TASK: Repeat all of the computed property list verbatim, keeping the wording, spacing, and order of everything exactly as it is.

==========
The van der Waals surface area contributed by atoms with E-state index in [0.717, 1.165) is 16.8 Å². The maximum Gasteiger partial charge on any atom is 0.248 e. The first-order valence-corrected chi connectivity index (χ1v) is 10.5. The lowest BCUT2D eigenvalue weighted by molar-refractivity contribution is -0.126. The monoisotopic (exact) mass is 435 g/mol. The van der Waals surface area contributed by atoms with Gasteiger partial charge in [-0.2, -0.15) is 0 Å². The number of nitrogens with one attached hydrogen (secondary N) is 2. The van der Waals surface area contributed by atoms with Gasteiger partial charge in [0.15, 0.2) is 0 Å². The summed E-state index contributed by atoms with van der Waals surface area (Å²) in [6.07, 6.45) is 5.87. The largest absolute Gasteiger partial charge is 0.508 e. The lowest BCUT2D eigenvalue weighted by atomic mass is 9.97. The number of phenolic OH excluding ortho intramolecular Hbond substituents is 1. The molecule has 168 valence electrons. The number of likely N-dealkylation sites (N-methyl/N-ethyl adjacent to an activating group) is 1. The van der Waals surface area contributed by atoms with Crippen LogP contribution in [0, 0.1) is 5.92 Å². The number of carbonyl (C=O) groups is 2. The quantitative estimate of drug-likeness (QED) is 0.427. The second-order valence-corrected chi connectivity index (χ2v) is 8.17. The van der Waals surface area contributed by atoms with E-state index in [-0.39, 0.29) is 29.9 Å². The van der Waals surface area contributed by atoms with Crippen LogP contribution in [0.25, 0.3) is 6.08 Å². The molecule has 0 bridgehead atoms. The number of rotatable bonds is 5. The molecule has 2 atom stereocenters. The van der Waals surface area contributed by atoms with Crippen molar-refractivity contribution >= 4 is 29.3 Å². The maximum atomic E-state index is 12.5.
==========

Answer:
The van der Waals surface area contributed by atoms with E-state index in [0.717, 1.165) is 16.8 Å². The maximum Gasteiger partial charge on any atom is 0.248 e. The first-order valence-corrected chi connectivity index (χ1v) is 10.5. The lowest BCUT2D eigenvalue weighted by molar-refractivity contribution is -0.126. The monoisotopic (exact) mass is 435 g/mol. The van der Waals surface area contributed by atoms with Gasteiger partial charge in [-0.2, -0.15) is 0 Å². The number of nitrogens with one attached hydrogen (secondary N) is 2. The van der Waals surface area contributed by atoms with Gasteiger partial charge in [0.15, 0.2) is 0 Å². The summed E-state index contributed by atoms with van der Waals surface area (Å²) in [6.07, 6.45) is 5.87. The largest absolute Gasteiger partial charge is 0.508 e. The lowest BCUT2D eigenvalue weighted by atomic mass is 9.97. The number of phenolic OH excluding ortho intramolecular Hbond substituents is 1. The molecule has 168 valence electrons. The number of likely N-dealkylation sites (N-methyl/N-ethyl adjacent to an activating group) is 1. The van der Waals surface area contributed by atoms with Crippen LogP contribution in [0, 0.1) is 5.92 Å². The number of carbonyl (C=O) groups is 2. The quantitative estimate of drug-likeness (QED) is 0.427. The second-order valence-corrected chi connectivity index (χ2v) is 8.17. The van der Waals surface area contributed by atoms with E-state index in [-0.39, 0.29) is 29.9 Å². The van der Waals surface area contributed by atoms with Crippen LogP contribution in [0.25, 0.3) is 6.08 Å². The molecule has 0 bridgehead atoms. The number of rotatable bonds is 5. The molecule has 2 atom stereocenters. The van der Waals surface area contributed by atoms with Crippen molar-refractivity contribution >= 4 is 29.3 Å². The maximum atomic E-state index is 12.5.